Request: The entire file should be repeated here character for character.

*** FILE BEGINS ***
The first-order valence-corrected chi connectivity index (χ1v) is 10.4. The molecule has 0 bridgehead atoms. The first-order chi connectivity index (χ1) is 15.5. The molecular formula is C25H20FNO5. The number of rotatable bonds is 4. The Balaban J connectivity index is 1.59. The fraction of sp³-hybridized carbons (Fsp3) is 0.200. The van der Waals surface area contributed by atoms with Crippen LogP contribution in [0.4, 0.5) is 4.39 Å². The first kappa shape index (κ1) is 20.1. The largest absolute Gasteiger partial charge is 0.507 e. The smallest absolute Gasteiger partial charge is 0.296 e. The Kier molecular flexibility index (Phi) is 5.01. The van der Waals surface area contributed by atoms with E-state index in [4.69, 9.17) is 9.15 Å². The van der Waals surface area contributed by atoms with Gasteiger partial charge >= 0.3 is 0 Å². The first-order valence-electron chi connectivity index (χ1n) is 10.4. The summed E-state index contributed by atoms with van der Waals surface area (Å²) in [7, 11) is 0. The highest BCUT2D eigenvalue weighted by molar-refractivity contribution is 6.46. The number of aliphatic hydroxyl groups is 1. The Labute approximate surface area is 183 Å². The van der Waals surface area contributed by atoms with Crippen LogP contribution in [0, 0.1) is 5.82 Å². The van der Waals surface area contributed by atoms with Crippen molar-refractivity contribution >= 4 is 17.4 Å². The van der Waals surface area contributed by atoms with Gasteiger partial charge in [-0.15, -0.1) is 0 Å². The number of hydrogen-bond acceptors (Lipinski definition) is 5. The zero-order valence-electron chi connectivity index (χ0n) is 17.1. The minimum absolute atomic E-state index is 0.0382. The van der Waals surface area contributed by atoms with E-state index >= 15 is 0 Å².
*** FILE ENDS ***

The first-order valence-corrected chi connectivity index (χ1v) is 10.4. The molecule has 0 bridgehead atoms. The first-order chi connectivity index (χ1) is 15.5. The molecular formula is C25H20FNO5. The number of rotatable bonds is 4. The Balaban J connectivity index is 1.59. The fraction of sp³-hybridized carbons (Fsp3) is 0.200. The van der Waals surface area contributed by atoms with Crippen LogP contribution in [0.4, 0.5) is 4.39 Å². The first kappa shape index (κ1) is 20.1. The largest absolute Gasteiger partial charge is 0.507 e. The smallest absolute Gasteiger partial charge is 0.296 e. The Kier molecular flexibility index (Phi) is 5.01. The van der Waals surface area contributed by atoms with E-state index in [4.69, 9.17) is 9.15 Å². The van der Waals surface area contributed by atoms with Gasteiger partial charge >= 0.3 is 0 Å². The first-order valence-electron chi connectivity index (χ1n) is 10.4. The summed E-state index contributed by atoms with van der Waals surface area (Å²) in [7, 11) is 0. The highest BCUT2D eigenvalue weighted by molar-refractivity contribution is 6.46. The number of aliphatic hydroxyl groups is 1. The Labute approximate surface area is 183 Å². The van der Waals surface area contributed by atoms with Crippen LogP contribution in [0, 0.1) is 5.82 Å². The van der Waals surface area contributed by atoms with Crippen molar-refractivity contribution >= 4 is 17.4 Å². The van der Waals surface area contributed by atoms with Gasteiger partial charge in [-0.15, -0.1) is 0 Å². The number of hydrogen-bond acceptors (Lipinski definition) is 5. The zero-order valence-electron chi connectivity index (χ0n) is 17.1. The minimum absolute atomic E-state index is 0.0382. The van der Waals surface area contributed by atoms with E-state index >= 15 is 0 Å².